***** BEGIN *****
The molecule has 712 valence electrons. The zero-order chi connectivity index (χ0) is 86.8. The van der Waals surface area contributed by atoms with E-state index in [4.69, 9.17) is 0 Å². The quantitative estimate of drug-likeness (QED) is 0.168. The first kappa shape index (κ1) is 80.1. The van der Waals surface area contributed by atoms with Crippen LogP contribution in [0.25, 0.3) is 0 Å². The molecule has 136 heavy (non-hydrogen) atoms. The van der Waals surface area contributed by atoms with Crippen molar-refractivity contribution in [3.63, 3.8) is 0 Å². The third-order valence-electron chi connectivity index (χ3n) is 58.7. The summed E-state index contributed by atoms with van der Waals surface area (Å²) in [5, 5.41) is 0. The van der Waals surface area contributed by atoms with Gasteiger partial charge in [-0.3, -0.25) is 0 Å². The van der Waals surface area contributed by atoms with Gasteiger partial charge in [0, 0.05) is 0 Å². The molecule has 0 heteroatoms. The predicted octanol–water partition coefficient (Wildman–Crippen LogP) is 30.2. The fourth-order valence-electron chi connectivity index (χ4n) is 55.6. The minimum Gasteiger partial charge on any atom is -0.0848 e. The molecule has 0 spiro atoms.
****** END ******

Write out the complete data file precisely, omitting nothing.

The molecule has 712 valence electrons. The zero-order chi connectivity index (χ0) is 86.8. The van der Waals surface area contributed by atoms with E-state index in [4.69, 9.17) is 0 Å². The quantitative estimate of drug-likeness (QED) is 0.168. The first kappa shape index (κ1) is 80.1. The van der Waals surface area contributed by atoms with Crippen LogP contribution in [0.25, 0.3) is 0 Å². The molecule has 136 heavy (non-hydrogen) atoms. The van der Waals surface area contributed by atoms with Crippen molar-refractivity contribution in [3.63, 3.8) is 0 Å². The third-order valence-electron chi connectivity index (χ3n) is 58.7. The summed E-state index contributed by atoms with van der Waals surface area (Å²) in [5, 5.41) is 0. The van der Waals surface area contributed by atoms with Gasteiger partial charge in [-0.3, -0.25) is 0 Å². The van der Waals surface area contributed by atoms with Gasteiger partial charge in [0, 0.05) is 0 Å². The molecule has 0 heteroatoms. The predicted octanol–water partition coefficient (Wildman–Crippen LogP) is 30.2. The fourth-order valence-electron chi connectivity index (χ4n) is 55.6. The minimum Gasteiger partial charge on any atom is -0.0848 e. The molecule has 0 spiro atoms.